Sunday, April 6, 2014

Dragonwriter edited by Todd McCaffrey

Dragonwriter edited by Todd McCaffrey

When Anne McCaffrey passed in November 2011, it was not only those closest to her who mourned her death; legions of readers also felt the loss deeply. The pioneering science fiction author behind the Dragonriders of Pern® series crafted intricate stories, enthralling worlds, and strong heroines that profoundly impacted the science fiction community and genre.

In Dragonwriter, Anne’s son and Pern writer Todd McCaffrey collects memories and stories about the beloved author, along with insights into her writing and legacy, from those who knew her best. Nebula Award winner Elizabeth Moon relates the lessons she learned from Pern’s Lessa (and from Lessa’s creator); Hugo Award winner David Brin recalls Anne’s steadfast belief that the world to come will be better than the one before; legendary SFF artist Michael Whelan shares (and tells stories about) never-before-published Pern sketches from his archives; and more.

Join Anne’s co-writers, fellow science fiction authors, family, and friends in remembering her life, and exploring how her mind and pen shaped not only the Weyrs of Pern, but also the literary landscape as we know it. (blurb from Goodreads)

Rating: PG, 4 stars
Trigger warnings: none

As I mentioned in my review of Dragonsong, I am a huge Anne McCaffrey/Pern fan. I’d been looking for an excuse to move Dragonwriter to the top of my to-read list for awhile, and since I had to present on Dragonsong in one of my classes, I thought that was the perfect reason.

I have to say, this book isn’t quite what I’d expected. I’d been anticipating essays on the importance of Anne McCaffrey’s place in science fiction and analyses of how her world and writing work. What I found instead was much more personal, and it really made me appreciate Anne McCaffrey’s legacy more from a personal standpoint than a writing standpoint. I did end up learning quite a bit about the world that McCaffrey started writing in--a world where women didn’t really write science fiction (or at least where they weren’t recognized for writing science fiction). I learned that McCaffrey’s novel The White Dragon was the first hardcover sci-fi novel to make it onto the New York Times bestseller list, period. Not the first woman. The first author. Ever.

That sort of information provided important context for me. I started reading the Pern books in the early 2000s, while most of the famous ones were published in the 1970s. That’s a lot of time for things to change, both in the world in general, and in the writing and publishing worlds specifically. When I started reading Pern books, there were a plethora of other speculative novels on the market that featured strong female protagonists. By reading essays by women who saw themselves in science fiction for the first time in characters like Lessa and Menolly, I gained a new appreciation for the importance of the Pern novels.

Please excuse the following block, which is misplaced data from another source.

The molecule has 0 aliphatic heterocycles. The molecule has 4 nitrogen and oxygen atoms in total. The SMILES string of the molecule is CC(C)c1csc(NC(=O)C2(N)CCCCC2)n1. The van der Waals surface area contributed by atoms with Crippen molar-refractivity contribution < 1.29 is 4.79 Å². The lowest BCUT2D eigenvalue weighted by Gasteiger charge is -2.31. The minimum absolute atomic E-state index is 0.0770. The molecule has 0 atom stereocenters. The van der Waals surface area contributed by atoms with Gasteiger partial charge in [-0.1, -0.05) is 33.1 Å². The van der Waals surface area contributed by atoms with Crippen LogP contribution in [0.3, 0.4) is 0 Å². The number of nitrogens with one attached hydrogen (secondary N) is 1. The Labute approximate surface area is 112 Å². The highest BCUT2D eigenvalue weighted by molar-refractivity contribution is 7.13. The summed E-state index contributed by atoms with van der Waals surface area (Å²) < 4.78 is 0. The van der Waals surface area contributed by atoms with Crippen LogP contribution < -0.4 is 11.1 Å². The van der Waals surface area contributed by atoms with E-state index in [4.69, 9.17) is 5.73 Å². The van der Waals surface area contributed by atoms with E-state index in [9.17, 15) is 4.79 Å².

I suppose my biggest disappointment with the book is that the essays barely touched on the Harper Hall Trilogy, which is one of my favorite parts of the series. Most discussion of female empowerment centered on Lessa, which makes sense as she is the protagonist for most of the series as a whole, but I was bothered by the unintentional slighting of Menolly, who I think is an invaluable character for people who come to Pern at a younger age. As a kid, Lessa intimidated me in ways that Menolly never did.

All in all, this book is a must-read for fans of the Pern books or McCaffrey’s other work. It would also be interesting for those who are interested in the history of the science fiction genre and how much one person’s legacy can impact that history.

Sunday, March 30, 2014

Dragonsong by Anne McCaffrey

Dragonsong by Anne McCaffrey

Every two hundred years or so, shimmering threads fall, raining black ruin on Fern. The great dragons of Fern hurl themselves through the beleaguered skies, flaming tongues of fire to destroy deadly Thread and save the planet. It was not Threadfall that made Menolly unhappy. It was her father who betrayed her ambition to be a Harper, who thwarted her love of music. Menolly had no choice but to run away. She came upon a group of fire lizards, wild relatives of the fire-breathing dragons. Her music swirled about them; she taught nine to sing, suddenly Menolly was no longer alone. (blurb from Goodreads)

Rating: PG, 4 stars
Trigger warnings: familial abuse

This definitely isn’t the first time I’ve read Dragonsong. The Pern books have been one of my favorite series since I was in middle school, and I’ve read Dragonsong many times. Re-reading it for class during this semester has only reminded me of my love for the series. Dragonsong has its flaws, but it is definitely a good book.

One thing that’s frustrating about Dragonsong is that it isn’t particularly friendly to people who are new to the Pern world. When I first read the book when I was in middle school, I wasn’t particularly bothered by being thrown into the world without explanation, but after re-reading the book for class, I definitely see how people who are unfamiliar with the world could be lost. Dragonsong was my first Pern novel, but generally I recommend starting with Dragonflight.